How Do Mobile Hotspots Work?
May 10, 2015
Did you know that you could bring reliable Internet access with you around the world? Hotspots no longer need to remain stationary. The widespread use of 3G and 4G networks has made it possible to bring your own personal router with you, but how do they work?
Mobile hotspots tap into existing cellular networks already run by carriers who own part of the infrastructure. In particular, they can only tap into 3G and 4G networks. Those stand for 'third and fourth generation' mobile networks, which engineers designed for streaming large amounts of data from the outset.
The mobile hotspot sends radio signals to the towers, which relay them back to exchange data, and then the hotspot sends it to one of the wireless devices in the vicinity. Most mobile hotspots have a range of up to 30 feet, although you'll probably stay closer to your electronic gadgets while away from home. The range makes them perfect for use in hotel rooms, airports, bus terminals, train stations, and even during road trips.
Why do they only work with 3G and 4G networks? 1G networks could only handle one-on-one calls on a large scale, and 2G networks only dabbled in data plans. You may recall that mobile phones from the early and middle 2000s struggled to access anything related to the Internet. Nor could they browse or stream content at any acceptable level of efficiency.
Developers designed 3G and 4G networks to stream data from the ground-up. 3G succeeded 2G to let people use Internet calls more frequently, send photos over SMS (text messaging), and answer emails on the fly. Some phones still operate efficiently on 3G networks today because their owners don't try to stream too much bandwidth-heavy content.
4G networks expanded on the core purpose of the 3G networks by offering greater bandwidth on a massive scale. People stream high-definition video through YouTube and Netflix, and they stream music through Songza and Spotify. They work on their laptops, socialize with content on their phones, and use 'Wi-Fi only' tablets at home for quick and easy access to the Internet.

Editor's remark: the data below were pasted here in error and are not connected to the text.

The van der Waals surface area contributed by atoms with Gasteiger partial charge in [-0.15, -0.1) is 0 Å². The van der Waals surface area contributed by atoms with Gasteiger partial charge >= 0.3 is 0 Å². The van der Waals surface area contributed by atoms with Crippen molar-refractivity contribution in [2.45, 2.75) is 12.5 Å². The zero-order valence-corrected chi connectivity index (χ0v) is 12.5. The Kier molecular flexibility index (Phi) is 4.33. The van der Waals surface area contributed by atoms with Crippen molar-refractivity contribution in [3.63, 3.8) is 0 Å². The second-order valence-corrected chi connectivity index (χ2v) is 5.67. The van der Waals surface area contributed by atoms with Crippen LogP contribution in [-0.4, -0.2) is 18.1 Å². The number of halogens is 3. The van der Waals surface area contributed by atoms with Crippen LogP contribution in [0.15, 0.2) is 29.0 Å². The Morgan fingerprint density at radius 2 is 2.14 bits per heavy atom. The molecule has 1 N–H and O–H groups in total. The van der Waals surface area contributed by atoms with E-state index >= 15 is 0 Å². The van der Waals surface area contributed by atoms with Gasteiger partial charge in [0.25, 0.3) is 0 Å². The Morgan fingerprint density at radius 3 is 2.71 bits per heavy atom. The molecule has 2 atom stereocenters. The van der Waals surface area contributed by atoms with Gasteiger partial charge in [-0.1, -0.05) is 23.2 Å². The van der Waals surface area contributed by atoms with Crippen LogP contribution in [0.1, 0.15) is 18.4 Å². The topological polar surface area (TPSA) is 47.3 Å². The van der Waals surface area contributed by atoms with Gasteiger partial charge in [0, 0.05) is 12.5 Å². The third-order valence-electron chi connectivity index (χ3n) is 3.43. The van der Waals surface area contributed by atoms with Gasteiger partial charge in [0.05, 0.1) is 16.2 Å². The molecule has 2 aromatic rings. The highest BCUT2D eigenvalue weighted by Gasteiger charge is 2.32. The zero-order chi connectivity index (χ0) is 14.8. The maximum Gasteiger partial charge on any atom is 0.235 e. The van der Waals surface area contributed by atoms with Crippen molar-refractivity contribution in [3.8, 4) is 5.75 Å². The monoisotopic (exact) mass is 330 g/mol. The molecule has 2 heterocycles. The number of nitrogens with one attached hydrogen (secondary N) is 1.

Mobile hotspots have become more popular in the era of 3G and 4G networks. People consume too much data on a daily basis in order to do everything related to the Internet at home. Additionally, most advanced devices require an Internet connection to provide the most value for the buyer. Even the phones that do come equipped with built-in hotspots can't handle the high amount of bandwidth that dedicated mobile hotspots provide.
Are they secure? Yes. Mobile hotspots emulate wireless routers that you likely already use at home. They relay a network signal to your devices, and you can access the network through your mobile device by providing the right password. Sometimes it's called an encryption key. Enter the password to use data on the go without sharing it!
That's how mobile hotspots work. They tap into existing cellular networks to emulate an Internet signal for your wireless devices, and they provide the same security features that we all expect from our home routers. You can check out our mobile hotspot device here, if you'd like to see a real one.